Undo a merge like this:

 


git reset --hard ORIG_HEAD 

What if I have accidentally dropped a commit?


git reflog

Use Reflog


git checkout HEAD@{11}

# to check what is in a commit 
git show HEAD@{11}

Moving things around

  • Branch
  • Merge
  • Rebase
  • Cherry-pick
  • Stash

Branches


git branch my_branch <start-point>
git checkout my_branch

# Shorter
git checkout -b my_branch




You can branch off from a different commit or branch than you are on!


git merge feature

# Delete the feature branch
git branch -d feature

Merging - Fast-forward

Merging - Three-way merge

Text

Rebasing!

Rebasing allows us to keep a linear history of a project. 


git rebase <new-base>

Move the current branch’s commits to the tip of <new-base>, which can be either a branch name or a commit ID.

Rebasing

Perform an interactive rebase and select actions for each commit.


git rebase --continue          # Continue a rebase after amending a commit.

git rebase --abort         # Abandon the current interactive rebase and return the 
                           # repository to its former state.

Continue or abort an interactive rebase


git rebase -i <new-base>

Interactive rebasing allows you to edit, move around, add and delete commits very flexibly

If we want to apply just a single commit to our current branch we can cherry-pick! It's also possible to cherry-pick a number of commits at once.

Cherry-pick


git cherry-pick <commit>

Use git stash when you want to record the current state of the working directory and the index, but want to go back to a clean working directory. 

Stash


git stash <save> -m "message"
git pop                            # to apply and remove from stack
git stash --keep-index             # keep Index intact
git stash -u                       # include untracked files!
git stash list                     # list all stashes

# ... hack hack hack ...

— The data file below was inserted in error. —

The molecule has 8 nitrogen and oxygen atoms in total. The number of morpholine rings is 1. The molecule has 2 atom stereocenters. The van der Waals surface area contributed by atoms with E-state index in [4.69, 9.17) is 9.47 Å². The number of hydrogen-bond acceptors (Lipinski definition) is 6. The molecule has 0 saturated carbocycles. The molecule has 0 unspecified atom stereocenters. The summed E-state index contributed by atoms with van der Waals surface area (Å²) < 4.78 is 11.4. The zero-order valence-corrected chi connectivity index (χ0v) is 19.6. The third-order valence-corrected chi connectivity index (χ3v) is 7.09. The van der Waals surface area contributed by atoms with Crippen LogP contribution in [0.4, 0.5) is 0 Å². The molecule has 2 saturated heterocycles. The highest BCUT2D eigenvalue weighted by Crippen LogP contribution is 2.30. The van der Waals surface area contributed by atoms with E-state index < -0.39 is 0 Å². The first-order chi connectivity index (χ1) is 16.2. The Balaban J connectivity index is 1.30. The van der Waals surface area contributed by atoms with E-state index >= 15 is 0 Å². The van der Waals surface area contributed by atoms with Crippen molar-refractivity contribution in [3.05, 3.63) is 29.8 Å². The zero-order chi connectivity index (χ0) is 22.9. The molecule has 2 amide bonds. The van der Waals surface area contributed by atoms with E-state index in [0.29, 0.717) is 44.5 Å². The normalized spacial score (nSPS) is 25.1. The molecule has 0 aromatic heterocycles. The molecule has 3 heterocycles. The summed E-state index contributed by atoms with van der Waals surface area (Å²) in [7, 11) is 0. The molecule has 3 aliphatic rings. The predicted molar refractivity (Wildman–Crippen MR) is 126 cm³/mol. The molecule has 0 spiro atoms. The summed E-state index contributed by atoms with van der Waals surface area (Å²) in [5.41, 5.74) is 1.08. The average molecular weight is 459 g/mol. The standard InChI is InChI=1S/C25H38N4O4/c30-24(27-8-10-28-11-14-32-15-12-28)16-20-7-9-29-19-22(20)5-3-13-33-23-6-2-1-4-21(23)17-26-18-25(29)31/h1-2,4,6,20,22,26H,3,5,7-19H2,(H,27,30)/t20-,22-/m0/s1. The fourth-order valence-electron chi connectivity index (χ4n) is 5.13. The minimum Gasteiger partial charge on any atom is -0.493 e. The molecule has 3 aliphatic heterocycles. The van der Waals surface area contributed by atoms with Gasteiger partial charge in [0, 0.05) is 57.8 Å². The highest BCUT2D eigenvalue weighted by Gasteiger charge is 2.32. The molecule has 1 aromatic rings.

$ git stash
$ edit emergency fix
$ git commit -a -m "Fix in a hurry"
$ git stash pop
# ... continue hacking ...

# ... hack hack hack ...
git checkout -b my_wip
git commit -a -m "WIP"
git checkout master
# edit emergency fix
git commit -a -m "Fix in a hurry"
git checkout my_wip
git reset --soft HEAD^
# ... continue hacking ...

Stash example

Interrupted workflow to make a hotfix, the traditional way

Using stashing

Working with Remotes

  • Clone
  • Remote
  • Fetch
  • Pull
  • Push

git remote -v

git remote add upstream https://github.com/user/repo.git

Check what remotes are present, add a remote


git fetch origin <newbranch>
git checkout -b <newbranch> origin/<newbranch>

How to fetch a recently added branch from the remote

If upstream and your local branch have diverged, do this:


git pull --rebase

Never use git push -f  !

Now to the interactive part..

git clone https://github.com/CodeHubOrg/gitworkshop.git

What is your favourite Git command?

Some useful links

Tutorials

Git-it  https://github.com/jlord/git-it

Pro Git book https://git-scm.com/book/en/v2

Ry's Git tutorial http://rypress.com/tutorials/git/index


Tips and Tricks

David's Dot files (check gitconfig and bashrc!)

https://github.com/davidxmoody/dotfiles/tree/master/dotfiles

Git-Fu by Jeff Schomay http://slides.com/jschomay/git-fu#/

Oh, shit, git http://ohshitgit.com/

Git tips http://www.integralist.co.uk/posts/git-tips.html


Just beautiful 'The sound of the source' https://github.audio/

CodeHub Git Workshop Oct 2016

By Katja Durrani

CodeHub Git Workshop Oct 2016

At Momentum Offices

  • 71
Loading comments...

More from Katja Durrani